Brian got the kinds of reviews he deserved. The play was a huge hit. So huge, in fact, that it went to Broadway. Again, Susan hammered out the seemingly endless details of moving a production to a Broadway theater. She went to the opening. The reviews were love letters to Brian.— Quinn Cummings (@quinncy) November 7, 2018
I was now an agent, not her assistant, but Susan didn't hold with such distinctions. We all got screamed at, we all became miserable, we all started whatever self-soothing behavior allowed us to not cry in the hallway. At the very least, Brian's win would delight her.— Quinn Cummings (@quinncy) November 7, 2018
The next morning, we walked around with the resigned despair of a tank of sentient lobsters. We were all to be boiled alive, it was just a matter of when. Susan flew in the door, raced to her office, slammed the door shut. The quiet was actually worse.— Quinn Cummings (@quinncy) November 7, 2018
He would put a full-page ad in both VARIETY and HOLLYWOOD REPORTER, the daily trade papers read by everyone, thanking her. It was to be a surprise. The only thing Brian had needed from the Chet was a picture of her to put in the ad. Problem was, Chet couldn't find one.— Quinn Cummings (@quinncy) November 7, 2018
I smiled, because I did. Susan, like many women of a certain age, wasn't terribly fond of having her picture taken but it so happened there was a picture of her on the side-table in her office. Susan loved decorating, nothing was by chance, she must have liked that picture.— Quinn Cummings (@quinncy) November 7, 2018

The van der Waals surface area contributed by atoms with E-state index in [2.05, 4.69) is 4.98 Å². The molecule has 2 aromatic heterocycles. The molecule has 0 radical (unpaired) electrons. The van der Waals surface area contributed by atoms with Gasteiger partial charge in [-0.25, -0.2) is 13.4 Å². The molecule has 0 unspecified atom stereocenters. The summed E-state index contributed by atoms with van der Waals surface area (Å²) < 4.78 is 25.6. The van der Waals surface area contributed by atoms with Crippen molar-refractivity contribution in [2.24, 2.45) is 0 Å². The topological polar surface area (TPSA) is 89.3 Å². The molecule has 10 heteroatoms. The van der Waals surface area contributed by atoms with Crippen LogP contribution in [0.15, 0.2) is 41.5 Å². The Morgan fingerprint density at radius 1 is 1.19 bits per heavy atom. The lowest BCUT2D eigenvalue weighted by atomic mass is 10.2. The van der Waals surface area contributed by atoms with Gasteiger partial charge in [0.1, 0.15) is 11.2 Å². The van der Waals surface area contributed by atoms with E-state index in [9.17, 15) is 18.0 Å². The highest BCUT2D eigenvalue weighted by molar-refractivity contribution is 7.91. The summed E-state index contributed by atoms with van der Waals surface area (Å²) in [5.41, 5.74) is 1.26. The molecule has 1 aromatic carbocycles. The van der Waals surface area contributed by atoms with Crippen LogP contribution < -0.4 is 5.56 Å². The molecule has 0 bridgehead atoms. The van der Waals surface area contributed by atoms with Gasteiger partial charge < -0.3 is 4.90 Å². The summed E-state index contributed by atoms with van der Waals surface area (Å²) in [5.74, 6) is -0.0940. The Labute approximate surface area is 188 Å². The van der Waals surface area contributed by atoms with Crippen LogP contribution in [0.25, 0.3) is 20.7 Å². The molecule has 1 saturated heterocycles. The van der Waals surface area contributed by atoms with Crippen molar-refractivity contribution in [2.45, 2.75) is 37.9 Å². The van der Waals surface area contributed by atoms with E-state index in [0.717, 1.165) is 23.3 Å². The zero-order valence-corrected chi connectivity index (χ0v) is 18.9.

The next day, we all waited breathlessly for her to walk in the back door from the parking lot, down the long hallways, past each of our offices. For once, she wouldn't be screaming. I wondered if she would hug me. I decided it was a small price to pay.— Quinn Cummings (@quinncy) November 7, 2018
I swear to you, even the phones stopped ringing for a second.— Quinn Cummings (@quinncy) November 7, 2018
"Who the fuck," she screamed, "Gave Brian a picture OF MY MOTHER."— Quinn Cummings (@quinncy) November 7, 2018
Somehow, it got better.
After the thread went viral, Dennehy’s daughter Kathleen Dennehy jumped into the replies and added a little extra spice to the whole shebang.
Quinn, you might not remember me but we met at the office. Susan repped me for a little while until I also 'had to move my car'. But as Brian Dennehy's daughter, I can tell you this. You describe Susan perfectly and my dad misses her every single hour of every single day. Thx.— Kathleen Dennehy (@jakedenn23) November 8, 2018
OF COURSE I REMEMBER YOU! Hi! Please give your father my love and, all these years later, my sincere apology. I had no idea, but I have mild face blindness.— Quinn Cummings (@quinncy) November 8, 2018
(I still assert she and her mother looked eerily alike.)
Did you know Susan & her mom hated each other? Apparently her mom was beautiful & told Susan her whole life that she wasn’t beautiful. Which is partially why Susan was so fierce & so nuttastic. That’s partially what’s bittersweetly funny about this. I’ll read it to my dad. ❤️— Kathleen Dennehy (@jakedenn23) November 8, 2018
Oh yeah, I didn't even want to head down that road because the story was long enough but I had inadvertently made possibly the world's most perfect mistake.— Quinn Cummings (@quinncy) November 8, 2018
I mean, this whole thing is worthy of a standing ovation, frankly. Beautiful, awkward, hilarious, and magnificently written. Good gear all around.
And that’s why you don’t have to feel too bad the next time you bring in Choc Wheatens in for Biscuit Day even though you know that Wilhelm is allergic to chocolate and wheat.